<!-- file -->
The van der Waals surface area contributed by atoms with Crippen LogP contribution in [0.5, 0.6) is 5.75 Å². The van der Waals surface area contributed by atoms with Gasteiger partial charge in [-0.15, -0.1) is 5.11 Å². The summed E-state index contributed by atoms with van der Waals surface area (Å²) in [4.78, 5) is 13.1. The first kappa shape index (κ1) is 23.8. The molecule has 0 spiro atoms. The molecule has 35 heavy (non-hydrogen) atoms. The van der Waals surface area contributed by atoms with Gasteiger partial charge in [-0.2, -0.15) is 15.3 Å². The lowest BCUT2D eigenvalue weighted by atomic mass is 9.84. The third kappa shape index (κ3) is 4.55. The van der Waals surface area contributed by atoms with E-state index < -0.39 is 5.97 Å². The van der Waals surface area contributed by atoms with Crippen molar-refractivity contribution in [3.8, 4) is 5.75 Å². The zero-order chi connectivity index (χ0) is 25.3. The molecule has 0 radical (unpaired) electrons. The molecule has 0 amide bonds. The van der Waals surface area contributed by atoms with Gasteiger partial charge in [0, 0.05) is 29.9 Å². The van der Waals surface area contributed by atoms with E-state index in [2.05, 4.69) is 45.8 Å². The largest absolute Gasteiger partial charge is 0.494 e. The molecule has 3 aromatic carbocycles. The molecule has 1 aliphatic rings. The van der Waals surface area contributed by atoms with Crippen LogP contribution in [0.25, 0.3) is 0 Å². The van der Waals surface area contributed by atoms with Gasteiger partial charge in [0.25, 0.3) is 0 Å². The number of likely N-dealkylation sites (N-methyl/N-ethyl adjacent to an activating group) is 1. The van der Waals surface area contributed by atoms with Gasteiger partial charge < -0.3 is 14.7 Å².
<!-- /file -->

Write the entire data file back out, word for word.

The van der Waals surface area contributed by atoms with Crippen LogP contribution in [0.5, 0.6) is 5.75 Å². The van der Waals surface area contributed by atoms with Gasteiger partial charge in [-0.15, -0.1) is 5.11 Å². The summed E-state index contributed by atoms with van der Waals surface area (Å²) in [4.78, 5) is 13.1. The first kappa shape index (κ1) is 23.8. The molecule has 0 spiro atoms. The molecule has 35 heavy (non-hydrogen) atoms. The van der Waals surface area contributed by atoms with Gasteiger partial charge in [-0.2, -0.15) is 15.3 Å². The lowest BCUT2D eigenvalue weighted by atomic mass is 9.84. The third kappa shape index (κ3) is 4.55. The van der Waals surface area contributed by atoms with E-state index < -0.39 is 5.97 Å². The van der Waals surface area contributed by atoms with Crippen molar-refractivity contribution in [3.8, 4) is 5.75 Å². The zero-order chi connectivity index (χ0) is 25.3. The molecule has 0 radical (unpaired) electrons. The molecule has 0 amide bonds. The van der Waals surface area contributed by atoms with Gasteiger partial charge in [0, 0.05) is 29.9 Å². The van der Waals surface area contributed by atoms with E-state index in [2.05, 4.69) is 45.8 Å². The largest absolute Gasteiger partial charge is 0.494 e. The molecule has 3 aromatic carbocycles. The molecule has 1 aliphatic rings. The van der Waals surface area contributed by atoms with Crippen LogP contribution in [0.25, 0.3) is 0 Å². The van der Waals surface area contributed by atoms with Gasteiger partial charge in [0.25, 0.3) is 0 Å². The number of likely N-dealkylation sites (N-methyl/N-ethyl adjacent to an activating group) is 1. The van der Waals surface area contributed by atoms with Gasteiger partial charge < -0.3 is 14.7 Å².